Interlace Demo

About Interlace Demo

What it does

Interlace Demo is a program that uses the Amstrad CPC's video controller to interleave two different screens on the display. This implements a scan-doubling technique used by analogue broadcast PAL/NTSC standards to double the vertical resolution of the image.

Our 640 × 400-pixel display, equivelent to 80 × 40 characters using the standard 8 × 8 display font..

What else could do this?

At the time this program was written, interlaced displays were not implemented on any 8-bit computers, with the exception of the BBC B's Teletext MODE 7, with the help of a Mullard SAA5050-type chip designed for the purpose of overlaying ('GenLocking') text onto standard PAL broadcasts. The 640 × 400 resolution achieved by the Interlace Demo could only be seen on the Amiga or Atari ST, which were next-generation 16-bit computers, released five years after the CPC.

This effect cannot be reproduced by current CPC emulators. It is an analogue visual effect, of changing timings on the CRT's hardware, using a register on the CRT controller that has not been exploited by the operating system, nor (to our knowledge) any other software. This feature is not a priority for implementation on emulators, because nothing exploits it.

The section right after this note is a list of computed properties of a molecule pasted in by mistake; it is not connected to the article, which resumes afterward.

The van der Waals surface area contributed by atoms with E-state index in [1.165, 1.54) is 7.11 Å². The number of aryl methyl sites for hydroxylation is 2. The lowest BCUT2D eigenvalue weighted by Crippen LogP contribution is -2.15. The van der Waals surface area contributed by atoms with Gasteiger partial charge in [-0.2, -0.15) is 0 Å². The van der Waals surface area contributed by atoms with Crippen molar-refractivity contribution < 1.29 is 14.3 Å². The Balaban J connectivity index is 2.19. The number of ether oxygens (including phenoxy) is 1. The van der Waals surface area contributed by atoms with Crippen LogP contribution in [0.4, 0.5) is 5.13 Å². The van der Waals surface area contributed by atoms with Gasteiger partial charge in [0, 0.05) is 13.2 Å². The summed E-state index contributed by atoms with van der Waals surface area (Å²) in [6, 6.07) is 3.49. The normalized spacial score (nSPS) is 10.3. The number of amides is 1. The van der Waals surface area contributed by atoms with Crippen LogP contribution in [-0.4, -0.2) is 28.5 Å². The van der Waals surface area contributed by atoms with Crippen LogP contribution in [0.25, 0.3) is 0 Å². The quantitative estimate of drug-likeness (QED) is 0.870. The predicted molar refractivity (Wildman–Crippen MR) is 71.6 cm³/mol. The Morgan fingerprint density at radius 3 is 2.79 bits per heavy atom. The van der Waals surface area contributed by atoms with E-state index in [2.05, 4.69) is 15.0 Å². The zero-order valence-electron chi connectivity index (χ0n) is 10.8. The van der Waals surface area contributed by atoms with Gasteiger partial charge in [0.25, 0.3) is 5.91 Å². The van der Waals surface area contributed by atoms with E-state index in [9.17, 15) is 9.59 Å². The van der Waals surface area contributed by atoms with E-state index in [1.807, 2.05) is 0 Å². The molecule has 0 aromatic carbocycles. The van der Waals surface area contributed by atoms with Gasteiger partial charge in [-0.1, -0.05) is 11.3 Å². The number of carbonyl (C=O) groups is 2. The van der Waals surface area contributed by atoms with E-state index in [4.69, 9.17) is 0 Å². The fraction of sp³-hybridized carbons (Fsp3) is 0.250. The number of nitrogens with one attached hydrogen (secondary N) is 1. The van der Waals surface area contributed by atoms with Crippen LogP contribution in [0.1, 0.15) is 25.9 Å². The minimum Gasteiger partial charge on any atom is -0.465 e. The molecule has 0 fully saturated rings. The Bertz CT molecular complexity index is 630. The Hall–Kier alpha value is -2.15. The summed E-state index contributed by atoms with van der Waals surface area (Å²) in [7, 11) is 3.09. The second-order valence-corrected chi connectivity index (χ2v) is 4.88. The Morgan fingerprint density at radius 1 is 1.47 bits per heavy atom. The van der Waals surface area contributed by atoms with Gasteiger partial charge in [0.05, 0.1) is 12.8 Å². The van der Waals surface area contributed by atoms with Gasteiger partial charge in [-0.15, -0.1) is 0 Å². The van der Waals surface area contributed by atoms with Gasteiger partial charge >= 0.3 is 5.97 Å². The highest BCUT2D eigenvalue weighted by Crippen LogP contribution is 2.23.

How it works

This implementation is just a demo of the effect, with limited practical application. It changes the video hardware before every frame, to change the 'read address' for the display memory, and changes the CRT beam's vertical timing. Other supporting routines draw characters to the screen using a customized mapping, appropriate to the interlaced display - the machine code in the listing does this much faster than BASIC could. To improve this prototype, interrupts could be implemented in assembler. I later improved this to output a whole text-line (faster), along with assembler routines that intercepted the system calls to draw lines and handle hardware scrolling offsets. I had intended to convert more routines, but the task proved too time-consuming, and was abandoned.

Publication in Amstrad Action - Issue 46 (Future Publishing, 1989).